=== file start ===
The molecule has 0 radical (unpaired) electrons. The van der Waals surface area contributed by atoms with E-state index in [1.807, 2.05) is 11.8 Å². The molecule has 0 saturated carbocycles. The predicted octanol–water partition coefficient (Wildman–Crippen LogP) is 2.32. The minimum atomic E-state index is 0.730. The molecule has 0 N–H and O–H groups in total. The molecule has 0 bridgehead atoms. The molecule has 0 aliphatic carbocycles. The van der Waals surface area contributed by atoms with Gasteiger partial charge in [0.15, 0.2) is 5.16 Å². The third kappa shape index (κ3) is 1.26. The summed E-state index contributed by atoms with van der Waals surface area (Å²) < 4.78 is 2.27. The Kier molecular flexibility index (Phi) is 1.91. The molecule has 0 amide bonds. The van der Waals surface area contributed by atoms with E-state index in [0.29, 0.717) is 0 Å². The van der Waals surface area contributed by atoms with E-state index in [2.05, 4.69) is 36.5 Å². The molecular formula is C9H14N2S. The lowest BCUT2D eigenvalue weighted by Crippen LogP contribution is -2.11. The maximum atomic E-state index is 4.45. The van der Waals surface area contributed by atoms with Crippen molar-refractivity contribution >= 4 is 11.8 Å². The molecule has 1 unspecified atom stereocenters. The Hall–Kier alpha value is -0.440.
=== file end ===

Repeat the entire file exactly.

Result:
The molecule has 0 radical (unpaired) electrons. The van der Waals surface area contributed by atoms with E-state index in [1.807, 2.05) is 11.8 Å². The molecule has 0 saturated carbocycles. The predicted octanol–water partition coefficient (Wildman–Crippen LogP) is 2.32. The minimum atomic E-state index is 0.730. The molecule has 0 N–H and O–H groups in total. The molecule has 0 bridgehead atoms. The molecule has 0 aliphatic carbocycles. The van der Waals surface area contributed by atoms with Gasteiger partial charge in [0.15, 0.2) is 5.16 Å². The third kappa shape index (κ3) is 1.26. The summed E-state index contributed by atoms with van der Waals surface area (Å²) < 4.78 is 2.27. The Kier molecular flexibility index (Phi) is 1.91. The molecule has 0 amide bonds. The van der Waals surface area contributed by atoms with E-state index in [0.29, 0.717) is 0 Å². The van der Waals surface area contributed by atoms with E-state index in [2.05, 4.69) is 36.5 Å². The molecular formula is C9H14N2S. The lowest BCUT2D eigenvalue weighted by Crippen LogP contribution is -2.11. The maximum atomic E-state index is 4.45. The van der Waals surface area contributed by atoms with Crippen molar-refractivity contribution >= 4 is 11.8 Å². The molecule has 1 unspecified atom stereocenters. The Hall–Kier alpha value is -0.440.